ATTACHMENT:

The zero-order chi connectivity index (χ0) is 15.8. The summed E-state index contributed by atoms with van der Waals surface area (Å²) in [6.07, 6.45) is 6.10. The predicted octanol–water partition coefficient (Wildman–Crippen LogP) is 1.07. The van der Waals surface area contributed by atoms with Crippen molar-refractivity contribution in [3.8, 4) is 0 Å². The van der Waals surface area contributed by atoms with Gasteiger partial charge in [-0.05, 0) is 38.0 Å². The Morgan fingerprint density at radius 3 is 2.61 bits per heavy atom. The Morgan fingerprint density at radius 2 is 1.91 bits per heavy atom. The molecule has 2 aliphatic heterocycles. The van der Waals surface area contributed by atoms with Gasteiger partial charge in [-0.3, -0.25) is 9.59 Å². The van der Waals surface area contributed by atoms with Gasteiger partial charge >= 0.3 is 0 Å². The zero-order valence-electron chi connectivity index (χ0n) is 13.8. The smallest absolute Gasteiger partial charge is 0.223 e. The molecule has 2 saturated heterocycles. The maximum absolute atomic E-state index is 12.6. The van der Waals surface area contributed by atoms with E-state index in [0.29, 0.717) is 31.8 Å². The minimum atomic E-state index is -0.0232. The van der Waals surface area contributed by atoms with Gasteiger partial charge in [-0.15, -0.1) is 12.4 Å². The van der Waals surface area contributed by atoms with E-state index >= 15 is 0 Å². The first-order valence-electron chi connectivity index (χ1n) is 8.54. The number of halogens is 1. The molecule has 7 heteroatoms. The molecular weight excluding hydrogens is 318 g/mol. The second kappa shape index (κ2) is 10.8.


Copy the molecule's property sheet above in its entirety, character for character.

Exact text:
The zero-order chi connectivity index (χ0) is 15.8. The summed E-state index contributed by atoms with van der Waals surface area (Å²) in [6.07, 6.45) is 6.10. The predicted octanol–water partition coefficient (Wildman–Crippen LogP) is 1.07. The van der Waals surface area contributed by atoms with Crippen molar-refractivity contribution in [3.8, 4) is 0 Å². The van der Waals surface area contributed by atoms with Gasteiger partial charge in [-0.05, 0) is 38.0 Å². The Morgan fingerprint density at radius 3 is 2.61 bits per heavy atom. The Morgan fingerprint density at radius 2 is 1.91 bits per heavy atom. The molecule has 2 aliphatic heterocycles. The van der Waals surface area contributed by atoms with Gasteiger partial charge in [-0.3, -0.25) is 9.59 Å². The van der Waals surface area contributed by atoms with Gasteiger partial charge >= 0.3 is 0 Å². The zero-order valence-electron chi connectivity index (χ0n) is 13.8. The smallest absolute Gasteiger partial charge is 0.223 e. The molecule has 2 saturated heterocycles. The maximum absolute atomic E-state index is 12.6. The van der Waals surface area contributed by atoms with E-state index in [0.29, 0.717) is 31.8 Å². The minimum atomic E-state index is -0.0232. The van der Waals surface area contributed by atoms with Gasteiger partial charge in [-0.15, -0.1) is 12.4 Å². The van der Waals surface area contributed by atoms with E-state index >= 15 is 0 Å². The first-order valence-electron chi connectivity index (χ1n) is 8.54. The number of halogens is 1. The molecule has 7 heteroatoms. The molecular weight excluding hydrogens is 318 g/mol. The second kappa shape index (κ2) is 10.8.